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Hundreds of Lehman investors protest in Hong Kong
The Associated Press
Published: September 21, 2008

HONG KONG: Hundreds of angry Lehman Brothers investors rallied in Hong Kong on Sunday to demand the government help secure their money after the U.S. investment bank collapsed this past week.
The investors, many of them nearing or at retirement age, waved investment papers and chanted slogans outside the territory's government headquarters as they accused regulators of not doing enough to safeguard their interests.
"This is all my money," said Peter Wang, 62, a former furniture store owner who said his entire retirement savings, about 2 million Hong Kong dollars (US$256,000), was tied up in Lehman-backed bonds.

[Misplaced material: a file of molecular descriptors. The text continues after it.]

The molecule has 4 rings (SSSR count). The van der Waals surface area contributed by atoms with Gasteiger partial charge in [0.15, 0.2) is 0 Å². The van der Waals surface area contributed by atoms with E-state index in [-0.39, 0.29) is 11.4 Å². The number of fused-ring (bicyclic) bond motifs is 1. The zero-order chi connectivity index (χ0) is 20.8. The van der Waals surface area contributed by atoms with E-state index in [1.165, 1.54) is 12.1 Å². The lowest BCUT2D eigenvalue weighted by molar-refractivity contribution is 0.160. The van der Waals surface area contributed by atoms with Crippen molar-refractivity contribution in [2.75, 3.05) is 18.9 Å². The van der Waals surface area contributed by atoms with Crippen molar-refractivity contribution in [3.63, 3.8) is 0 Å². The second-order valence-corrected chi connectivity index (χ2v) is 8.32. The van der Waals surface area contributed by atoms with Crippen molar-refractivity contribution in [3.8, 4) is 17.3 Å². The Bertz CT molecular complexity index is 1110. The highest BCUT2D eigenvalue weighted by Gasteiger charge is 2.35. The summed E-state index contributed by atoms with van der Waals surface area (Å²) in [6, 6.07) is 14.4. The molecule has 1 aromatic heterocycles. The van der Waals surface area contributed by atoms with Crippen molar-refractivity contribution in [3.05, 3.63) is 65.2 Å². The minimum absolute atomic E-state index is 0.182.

Albert Ho, head of Hong Kong's Democratic Party, which helped organize the rally, criticized the government for not taking more steps to educate investors in Lehman products, including complex bonds tied to the performance of the territory's equities market.
He and other organizers said about 800 people joined the demonstration; police did not offer an estimate.

Billions of dollars in souring debt forced Lehman Brothers Holdings Inc., once the fourth-largest investment bank in the U.S., to file for bankruptcy last Monday amid the world's worst financial crisis in decades.
Responding to growing public ire, Hong Kong regulators contacted Lehman management and met with investors in the bank's bonds over the weekend, the government said in a statement.